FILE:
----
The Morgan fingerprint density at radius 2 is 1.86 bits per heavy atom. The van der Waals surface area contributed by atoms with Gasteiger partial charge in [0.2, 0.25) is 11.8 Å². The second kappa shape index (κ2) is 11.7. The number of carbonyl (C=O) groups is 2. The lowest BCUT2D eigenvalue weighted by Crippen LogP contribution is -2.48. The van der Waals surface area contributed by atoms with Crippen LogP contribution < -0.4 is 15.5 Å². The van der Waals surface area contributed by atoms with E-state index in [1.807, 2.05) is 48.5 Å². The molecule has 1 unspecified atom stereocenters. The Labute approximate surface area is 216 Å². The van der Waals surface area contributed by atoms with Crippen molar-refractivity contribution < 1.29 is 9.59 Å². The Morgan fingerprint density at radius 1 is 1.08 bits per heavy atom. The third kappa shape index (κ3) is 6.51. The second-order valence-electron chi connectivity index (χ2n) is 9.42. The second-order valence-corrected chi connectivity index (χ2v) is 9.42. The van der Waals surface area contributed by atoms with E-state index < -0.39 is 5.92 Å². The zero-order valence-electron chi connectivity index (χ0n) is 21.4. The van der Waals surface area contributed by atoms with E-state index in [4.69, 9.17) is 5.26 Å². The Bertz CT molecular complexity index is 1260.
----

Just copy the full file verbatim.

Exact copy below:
The Morgan fingerprint density at radius 2 is 1.86 bits per heavy atom. The van der Waals surface area contributed by atoms with Gasteiger partial charge in [0.2, 0.25) is 11.8 Å². The second kappa shape index (κ2) is 11.7. The number of carbonyl (C=O) groups is 2. The lowest BCUT2D eigenvalue weighted by Crippen LogP contribution is -2.48. The van der Waals surface area contributed by atoms with Crippen LogP contribution < -0.4 is 15.5 Å². The van der Waals surface area contributed by atoms with E-state index in [1.807, 2.05) is 48.5 Å². The molecule has 1 unspecified atom stereocenters. The Labute approximate surface area is 216 Å². The van der Waals surface area contributed by atoms with Crippen molar-refractivity contribution < 1.29 is 9.59 Å². The Morgan fingerprint density at radius 1 is 1.08 bits per heavy atom. The third kappa shape index (κ3) is 6.51. The second-order valence-electron chi connectivity index (χ2n) is 9.42. The second-order valence-corrected chi connectivity index (χ2v) is 9.42. The van der Waals surface area contributed by atoms with E-state index < -0.39 is 5.92 Å². The zero-order valence-electron chi connectivity index (χ0n) is 21.4. The van der Waals surface area contributed by atoms with E-state index in [4.69, 9.17) is 5.26 Å². The Bertz CT molecular complexity index is 1260.